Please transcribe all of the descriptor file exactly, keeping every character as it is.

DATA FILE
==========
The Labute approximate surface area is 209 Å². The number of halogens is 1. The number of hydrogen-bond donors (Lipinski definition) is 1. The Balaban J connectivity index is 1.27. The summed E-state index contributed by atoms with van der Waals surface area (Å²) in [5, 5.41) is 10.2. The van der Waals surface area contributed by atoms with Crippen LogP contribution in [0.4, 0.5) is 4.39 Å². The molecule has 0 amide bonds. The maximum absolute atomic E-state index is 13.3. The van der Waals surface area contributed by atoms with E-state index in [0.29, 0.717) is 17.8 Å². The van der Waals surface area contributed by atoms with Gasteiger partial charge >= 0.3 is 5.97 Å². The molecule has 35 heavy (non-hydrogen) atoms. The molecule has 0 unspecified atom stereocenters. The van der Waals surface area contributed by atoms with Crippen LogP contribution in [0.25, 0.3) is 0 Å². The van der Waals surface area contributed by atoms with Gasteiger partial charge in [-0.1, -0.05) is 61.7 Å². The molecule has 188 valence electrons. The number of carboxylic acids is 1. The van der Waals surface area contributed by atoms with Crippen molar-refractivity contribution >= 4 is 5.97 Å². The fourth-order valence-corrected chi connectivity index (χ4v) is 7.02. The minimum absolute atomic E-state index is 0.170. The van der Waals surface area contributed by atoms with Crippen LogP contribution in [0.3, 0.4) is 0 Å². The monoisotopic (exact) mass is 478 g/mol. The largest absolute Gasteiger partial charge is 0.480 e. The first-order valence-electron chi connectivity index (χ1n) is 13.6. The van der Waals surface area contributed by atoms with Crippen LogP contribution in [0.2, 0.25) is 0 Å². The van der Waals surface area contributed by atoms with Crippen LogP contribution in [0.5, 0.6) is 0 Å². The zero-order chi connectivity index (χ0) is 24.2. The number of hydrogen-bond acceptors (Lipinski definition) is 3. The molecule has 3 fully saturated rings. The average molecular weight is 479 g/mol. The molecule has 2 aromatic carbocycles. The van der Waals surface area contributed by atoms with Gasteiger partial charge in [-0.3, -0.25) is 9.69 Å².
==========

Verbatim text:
The Labute approximate surface area is 209 Å². The number of halogens is 1. The number of hydrogen-bond donors (Lipinski definition) is 1. The Balaban J connectivity index is 1.27. The summed E-state index contributed by atoms with van der Waals surface area (Å²) in [5, 5.41) is 10.2. The van der Waals surface area contributed by atoms with Crippen LogP contribution in [0.4, 0.5) is 4.39 Å². The molecule has 0 amide bonds. The maximum absolute atomic E-state index is 13.3. The van der Waals surface area contributed by atoms with E-state index in [0.29, 0.717) is 17.8 Å². The van der Waals surface area contributed by atoms with Gasteiger partial charge >= 0.3 is 5.97 Å². The molecule has 35 heavy (non-hydrogen) atoms. The molecule has 0 unspecified atom stereocenters. The van der Waals surface area contributed by atoms with Crippen LogP contribution in [0.25, 0.3) is 0 Å². The van der Waals surface area contributed by atoms with Gasteiger partial charge in [-0.1, -0.05) is 61.7 Å². The molecule has 188 valence electrons. The number of carboxylic acids is 1. The van der Waals surface area contributed by atoms with Crippen molar-refractivity contribution >= 4 is 5.97 Å². The fourth-order valence-corrected chi connectivity index (χ4v) is 7.02. The minimum absolute atomic E-state index is 0.170. The van der Waals surface area contributed by atoms with Crippen LogP contribution in [0.3, 0.4) is 0 Å². The monoisotopic (exact) mass is 478 g/mol. The largest absolute Gasteiger partial charge is 0.480 e. The first-order valence-electron chi connectivity index (χ1n) is 13.6. The van der Waals surface area contributed by atoms with Crippen LogP contribution in [0.2, 0.25) is 0 Å². The van der Waals surface area contributed by atoms with Crippen LogP contribution in [0.5, 0.6) is 0 Å². The zero-order chi connectivity index (χ0) is 24.2. The number of hydrogen-bond acceptors (Lipinski definition) is 3. The molecule has 3 fully saturated rings. The average molecular weight is 479 g/mol. The molecule has 2 aromatic carbocycles. The van der Waals surface area contributed by atoms with Gasteiger partial charge in [-0.3, -0.25) is 9.69 Å².